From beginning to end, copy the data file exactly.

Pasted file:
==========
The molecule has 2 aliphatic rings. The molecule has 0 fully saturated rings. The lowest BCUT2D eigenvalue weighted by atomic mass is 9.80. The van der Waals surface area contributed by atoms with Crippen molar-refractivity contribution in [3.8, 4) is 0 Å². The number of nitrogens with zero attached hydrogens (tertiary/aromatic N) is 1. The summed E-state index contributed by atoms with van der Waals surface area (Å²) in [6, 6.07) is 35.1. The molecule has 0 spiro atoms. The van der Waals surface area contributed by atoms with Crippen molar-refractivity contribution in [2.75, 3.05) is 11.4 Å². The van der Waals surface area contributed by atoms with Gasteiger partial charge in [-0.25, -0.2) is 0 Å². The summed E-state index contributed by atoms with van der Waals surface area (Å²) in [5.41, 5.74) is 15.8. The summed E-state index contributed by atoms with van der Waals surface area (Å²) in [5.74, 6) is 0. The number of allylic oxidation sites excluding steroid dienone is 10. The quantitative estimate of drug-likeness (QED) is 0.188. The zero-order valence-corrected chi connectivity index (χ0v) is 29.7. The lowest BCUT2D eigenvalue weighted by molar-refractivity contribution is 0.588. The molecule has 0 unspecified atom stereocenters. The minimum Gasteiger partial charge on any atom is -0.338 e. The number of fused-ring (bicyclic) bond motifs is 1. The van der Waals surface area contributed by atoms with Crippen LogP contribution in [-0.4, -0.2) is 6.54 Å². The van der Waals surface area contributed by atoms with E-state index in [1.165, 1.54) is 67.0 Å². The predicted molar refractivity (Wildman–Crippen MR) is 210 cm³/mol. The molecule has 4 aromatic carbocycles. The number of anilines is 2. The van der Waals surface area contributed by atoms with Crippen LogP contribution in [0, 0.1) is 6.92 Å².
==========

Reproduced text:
The molecule has 2 aliphatic rings. The molecule has 0 fully saturated rings. The lowest BCUT2D eigenvalue weighted by atomic mass is 9.80. The van der Waals surface area contributed by atoms with Crippen molar-refractivity contribution in [3.8, 4) is 0 Å². The number of nitrogens with zero attached hydrogens (tertiary/aromatic N) is 1. The summed E-state index contributed by atoms with van der Waals surface area (Å²) in [6, 6.07) is 35.1. The molecule has 0 spiro atoms. The van der Waals surface area contributed by atoms with Crippen molar-refractivity contribution in [2.75, 3.05) is 11.4 Å². The van der Waals surface area contributed by atoms with Gasteiger partial charge in [-0.25, -0.2) is 0 Å². The summed E-state index contributed by atoms with van der Waals surface area (Å²) in [5.41, 5.74) is 15.8. The summed E-state index contributed by atoms with van der Waals surface area (Å²) in [5.74, 6) is 0. The number of allylic oxidation sites excluding steroid dienone is 10. The quantitative estimate of drug-likeness (QED) is 0.188. The zero-order valence-corrected chi connectivity index (χ0v) is 29.7. The lowest BCUT2D eigenvalue weighted by molar-refractivity contribution is 0.588. The molecule has 0 unspecified atom stereocenters. The minimum Gasteiger partial charge on any atom is -0.338 e. The number of fused-ring (bicyclic) bond motifs is 1. The van der Waals surface area contributed by atoms with Crippen LogP contribution in [-0.4, -0.2) is 6.54 Å². The van der Waals surface area contributed by atoms with E-state index in [1.165, 1.54) is 67.0 Å². The predicted molar refractivity (Wildman–Crippen MR) is 210 cm³/mol. The molecule has 4 aromatic carbocycles. The number of anilines is 2. The van der Waals surface area contributed by atoms with Crippen LogP contribution in [0, 0.1) is 6.92 Å².